With SIMD I've always had very mixed results and have a tendency, in spite of using it here and there every once in a blue moon, to constantly feel like a beginner, perhaps if only because the mixed success has made me reluctant to use it which has significantly delayed my learning process. Lately I'm trying to correct that, and I really appreciate all the help!

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    If it helps, an __m256 (or any other SSE/AVX vector type) works in conceptually the same way as, say, an int. The compiler will try to keep it in a register where possible, but it's free to spill it to memory if needed, either due to register pressure, or where language rules require it (taking address, aliasing, etc). – Paul R Jan 23 '18 at 17:40
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    In general for efficient SIMD programming you should hardly ever need to access individual vector elements (at least not within the "hot" part of your code - inner loops, etc). Rule of thumb: your SIMD operations should be "vertical", and operate homogeneously on contiguous elements in memory. – Paul R Jan 23 '18 at 17:46
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    Nothing wrong with switching between vectorized access and scalar access per se, but ideally you want to make sure you do plenty of work in each domain between switches, to amortize the cost of loading/storing data from/to memory. – Paul R Jan 23 '18 at 17:54
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    @TeamUpvote If it helps, I have about 200k LOC written exactly like this. IOW, I treat the SIMD type as a first-class citizen. It's fine. The compiler handles them no differently than any other primitive type. So there are no issues with it. – Mysticial Jan 23 '18 at 18:35
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    @TeamUpvote Probably because the instruction natively works on registers (though the last operand can be from memory). They also probably didn't want to provide overloads for every single combination of inputs. And since they need to compatible with C, they'd need different names for all those overloads. Right now we're at something like 5000 intrinsics - enough to have performance implications for parsing the header. – Mysticial Jan 23 '18 at 18:56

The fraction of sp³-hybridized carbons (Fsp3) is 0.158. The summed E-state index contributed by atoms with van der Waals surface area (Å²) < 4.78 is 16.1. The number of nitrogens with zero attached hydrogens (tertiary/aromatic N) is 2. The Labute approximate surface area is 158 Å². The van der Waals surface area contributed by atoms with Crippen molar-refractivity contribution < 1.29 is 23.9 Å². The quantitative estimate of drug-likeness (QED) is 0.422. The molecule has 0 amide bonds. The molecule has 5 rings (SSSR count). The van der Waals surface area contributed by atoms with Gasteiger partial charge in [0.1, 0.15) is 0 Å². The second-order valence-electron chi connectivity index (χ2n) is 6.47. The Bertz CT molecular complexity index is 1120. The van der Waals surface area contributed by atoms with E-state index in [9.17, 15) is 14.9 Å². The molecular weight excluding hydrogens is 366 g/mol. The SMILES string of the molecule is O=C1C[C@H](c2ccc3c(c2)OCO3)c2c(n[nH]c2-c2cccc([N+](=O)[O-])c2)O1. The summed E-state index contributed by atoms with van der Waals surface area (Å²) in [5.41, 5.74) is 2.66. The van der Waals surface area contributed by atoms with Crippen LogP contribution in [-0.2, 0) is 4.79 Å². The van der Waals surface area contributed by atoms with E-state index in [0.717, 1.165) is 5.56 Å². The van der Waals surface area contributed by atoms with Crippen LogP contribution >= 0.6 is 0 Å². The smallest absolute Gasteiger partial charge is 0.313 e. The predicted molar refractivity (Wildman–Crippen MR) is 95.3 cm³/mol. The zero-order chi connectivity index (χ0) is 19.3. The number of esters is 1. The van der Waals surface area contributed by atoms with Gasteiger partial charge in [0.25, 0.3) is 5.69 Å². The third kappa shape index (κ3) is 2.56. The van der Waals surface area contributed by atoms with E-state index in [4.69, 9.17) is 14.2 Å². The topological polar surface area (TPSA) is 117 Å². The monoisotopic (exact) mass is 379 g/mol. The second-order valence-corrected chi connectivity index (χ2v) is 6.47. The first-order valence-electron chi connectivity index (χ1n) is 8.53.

Yes, __m256 works as a regular type; it doesn't have to be register-only. You can make arrays of __m256, pass them by reference to non-inline functions, and whatever else.

The main caveat is that it's an "over-aligned" type: the compiler assumes that a __m256 in memory is 32-byte aligned, but std::max_align_t usually only has 8 or 16 byte alignment on the mainstream C++ implementations. So you need that custom allocator for std::vector or other dynamic allocations, because std::vector<__m256> will allocate memory that's not sufficiently aligned to store __m256. Thanks, C++ (although C++17 apparently will finally fix that).

But that breaks my conceptual model of thinking of __m256 as an abstract YMM register, because storing these things persistently implies something more like a regular variable, but at that point what's up with the loads/movs and stores?

The __m128 _mm_loadu_ps(float*) / _mm_load_ps intrinsics mainly exist to communicate alignment information to the compiler, and (for FP intrinsics) to type-cast. With integer you they don't even do that, and you have to cast pointers to __m128i*.

(AVX512 intrinsics finally use void* instead of __m512i*, though.)